17 But Jesus looked at them and said, “What then is this that is written:

‘The stone which the builders rejected,

This became the chief corner stone’?

18 Everyone who falls on that stone will be broken to pieces; but on whomever it falls, it will scatter him like dust.”

19 The scribes and the chief priests tried to lay hands on Him that very hour, and they feared the people; for they understood that He spoke this parable against them. 20 So they watched Him, and sent spies who pretended to be righteous, in order that they might catch Him in some statement, so that they could deliver Him to the rule and the authority of the governor.

Christ counters with a passage He relates to the Messiah. The idea of a rejection by the leadership, but an eventual recognition of the Messiah’s importance and criticalness to our lives and the Kingdom of God. He offers them a choice. To fall on the stone and be broken, to have their assumptions and traditions challenged and to surrender to Him or to have the stone fall upon them and be scattered like dust. Another diaspora. Again, the idea is a repeat of a lot of what we’ve been hearing from Jesus: lose your life to save it. Try to save it and you will lose it. Give all that you have to the poor and you will find treasure in heaven. It’s a major reprioritization of our lives. It’s recognition of our own place in this world and the true worth of the things that our culture tells us we should value. In some cases, it’s a recognition that money is temporal. In this case, the Lord speaks to power and tradition as the temporal things.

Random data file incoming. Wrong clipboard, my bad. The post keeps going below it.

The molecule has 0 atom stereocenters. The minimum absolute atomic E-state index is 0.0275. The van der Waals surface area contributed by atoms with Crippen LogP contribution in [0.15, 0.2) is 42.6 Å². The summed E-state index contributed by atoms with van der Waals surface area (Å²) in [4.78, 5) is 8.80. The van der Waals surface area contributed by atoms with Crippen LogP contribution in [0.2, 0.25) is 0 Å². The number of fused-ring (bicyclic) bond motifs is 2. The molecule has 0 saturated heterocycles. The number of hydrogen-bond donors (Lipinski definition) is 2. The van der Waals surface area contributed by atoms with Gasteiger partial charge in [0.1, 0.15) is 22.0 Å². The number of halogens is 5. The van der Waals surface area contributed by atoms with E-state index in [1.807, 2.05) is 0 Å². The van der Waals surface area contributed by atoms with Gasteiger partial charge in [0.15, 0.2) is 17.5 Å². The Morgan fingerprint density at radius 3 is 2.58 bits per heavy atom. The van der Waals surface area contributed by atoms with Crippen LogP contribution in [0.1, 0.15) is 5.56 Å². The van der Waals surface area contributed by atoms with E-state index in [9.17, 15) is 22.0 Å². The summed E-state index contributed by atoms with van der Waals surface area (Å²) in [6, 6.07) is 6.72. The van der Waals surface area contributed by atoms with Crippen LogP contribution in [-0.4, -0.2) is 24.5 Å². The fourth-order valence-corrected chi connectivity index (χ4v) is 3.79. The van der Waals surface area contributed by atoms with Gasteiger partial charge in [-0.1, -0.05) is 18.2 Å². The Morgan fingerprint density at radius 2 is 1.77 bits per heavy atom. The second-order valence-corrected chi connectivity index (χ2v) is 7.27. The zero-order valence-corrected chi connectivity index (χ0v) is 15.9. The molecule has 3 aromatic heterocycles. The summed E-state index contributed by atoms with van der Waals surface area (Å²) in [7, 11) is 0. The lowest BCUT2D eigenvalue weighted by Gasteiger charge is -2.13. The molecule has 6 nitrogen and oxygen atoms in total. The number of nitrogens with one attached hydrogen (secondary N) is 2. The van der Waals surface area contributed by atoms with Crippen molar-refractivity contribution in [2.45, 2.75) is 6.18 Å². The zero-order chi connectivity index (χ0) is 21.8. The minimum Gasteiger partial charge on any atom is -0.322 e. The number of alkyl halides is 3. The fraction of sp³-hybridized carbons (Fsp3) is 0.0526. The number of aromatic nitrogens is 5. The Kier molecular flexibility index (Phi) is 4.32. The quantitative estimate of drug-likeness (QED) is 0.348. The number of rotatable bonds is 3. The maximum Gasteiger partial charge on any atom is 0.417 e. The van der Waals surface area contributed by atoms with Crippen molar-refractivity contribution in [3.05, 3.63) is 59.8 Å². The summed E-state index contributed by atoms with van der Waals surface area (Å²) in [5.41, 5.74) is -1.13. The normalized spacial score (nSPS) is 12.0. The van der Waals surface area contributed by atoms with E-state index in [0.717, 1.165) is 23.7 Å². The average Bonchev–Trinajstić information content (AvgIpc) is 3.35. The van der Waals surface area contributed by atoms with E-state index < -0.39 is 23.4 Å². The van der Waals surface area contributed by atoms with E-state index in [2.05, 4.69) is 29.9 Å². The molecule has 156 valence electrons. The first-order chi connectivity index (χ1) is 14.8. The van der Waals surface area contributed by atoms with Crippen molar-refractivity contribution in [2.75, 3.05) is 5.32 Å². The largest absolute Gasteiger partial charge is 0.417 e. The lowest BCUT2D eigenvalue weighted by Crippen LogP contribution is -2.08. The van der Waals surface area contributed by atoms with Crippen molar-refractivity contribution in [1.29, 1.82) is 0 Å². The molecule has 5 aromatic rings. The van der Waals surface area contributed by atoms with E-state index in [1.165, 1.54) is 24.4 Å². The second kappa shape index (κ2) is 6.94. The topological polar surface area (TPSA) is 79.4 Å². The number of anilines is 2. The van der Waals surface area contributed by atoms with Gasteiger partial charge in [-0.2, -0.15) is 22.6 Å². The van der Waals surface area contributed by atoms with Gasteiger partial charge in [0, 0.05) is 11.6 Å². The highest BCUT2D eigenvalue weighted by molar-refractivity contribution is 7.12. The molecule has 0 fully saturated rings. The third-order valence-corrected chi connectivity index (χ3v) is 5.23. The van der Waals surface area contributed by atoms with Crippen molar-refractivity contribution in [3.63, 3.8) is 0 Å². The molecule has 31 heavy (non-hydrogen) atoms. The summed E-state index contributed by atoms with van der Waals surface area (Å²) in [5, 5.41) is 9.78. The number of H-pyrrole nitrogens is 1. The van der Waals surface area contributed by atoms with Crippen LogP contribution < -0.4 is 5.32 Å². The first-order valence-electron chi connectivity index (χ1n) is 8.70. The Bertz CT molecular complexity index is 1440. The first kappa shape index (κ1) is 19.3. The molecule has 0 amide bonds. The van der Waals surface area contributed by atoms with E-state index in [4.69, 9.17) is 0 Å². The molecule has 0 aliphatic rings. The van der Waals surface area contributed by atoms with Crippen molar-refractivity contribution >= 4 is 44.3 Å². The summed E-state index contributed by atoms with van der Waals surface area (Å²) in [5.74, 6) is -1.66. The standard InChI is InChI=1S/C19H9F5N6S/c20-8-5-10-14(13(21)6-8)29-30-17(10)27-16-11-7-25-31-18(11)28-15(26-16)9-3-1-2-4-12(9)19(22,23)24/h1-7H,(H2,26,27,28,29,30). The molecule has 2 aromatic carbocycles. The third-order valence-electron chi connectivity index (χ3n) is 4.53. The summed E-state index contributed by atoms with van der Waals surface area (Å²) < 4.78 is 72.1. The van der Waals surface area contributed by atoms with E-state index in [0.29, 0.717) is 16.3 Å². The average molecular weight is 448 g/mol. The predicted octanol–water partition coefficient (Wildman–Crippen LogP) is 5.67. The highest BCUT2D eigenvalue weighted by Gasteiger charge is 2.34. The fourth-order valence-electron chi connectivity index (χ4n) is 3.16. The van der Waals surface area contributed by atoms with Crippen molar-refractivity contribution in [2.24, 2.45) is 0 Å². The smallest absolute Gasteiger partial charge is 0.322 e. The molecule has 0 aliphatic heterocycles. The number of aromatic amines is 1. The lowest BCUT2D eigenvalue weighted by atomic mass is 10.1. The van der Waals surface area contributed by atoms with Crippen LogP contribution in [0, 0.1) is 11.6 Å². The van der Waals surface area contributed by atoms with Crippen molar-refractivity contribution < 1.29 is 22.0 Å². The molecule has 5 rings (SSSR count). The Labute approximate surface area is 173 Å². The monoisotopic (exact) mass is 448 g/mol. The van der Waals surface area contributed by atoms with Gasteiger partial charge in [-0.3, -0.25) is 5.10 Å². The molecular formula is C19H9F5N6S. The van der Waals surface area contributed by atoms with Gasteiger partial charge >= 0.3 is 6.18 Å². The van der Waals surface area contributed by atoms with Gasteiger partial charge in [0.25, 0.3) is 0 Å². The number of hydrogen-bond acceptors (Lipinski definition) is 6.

Well, the priests understand exactly what He’s saying. They want to take Him into custody immediately because they understand He’s being critical of them, associating them with murderers and rebels against God. But again, their power is a fragile thing. They have to kill Him to preserve their power, but killing Him publically would undermine their base of power. So they have to be crafty. They enlist agents to feed Jesus controversial questions to turn the people against Him or to catch Him saying something seditious.

It’s a picture of how the things we cling to distort our characters. Attachment to them can make us do things that normally we’d never do. Here you have very pious, very religious men plotting how to murder a rival and get away with it. The thought doesn’t occur to them that they are betraying every value they claim to hold dear. It often doesn’t occur to us either. Our culture, our perceptions, our desire for things can lead us to very dark places. Places that, if we were thinking clearly, we’d say we’d never go.

But if your eyes are dark, how great is that darkness. If our values are flawed, then we lose sight of what really matters.

Well, the idea still applies to us too. We’re called to fall on the Rock and be broken of our distorted vision and values. And to embrace what the Messiah represents: Love, mercy, compassion, faithfulness, integrity, but above all Love.

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One thought on “Luke 20:9-20

  1. Pingback: Day 304: Luke 19-20; Questions… Questions… | Overisel Reformed Church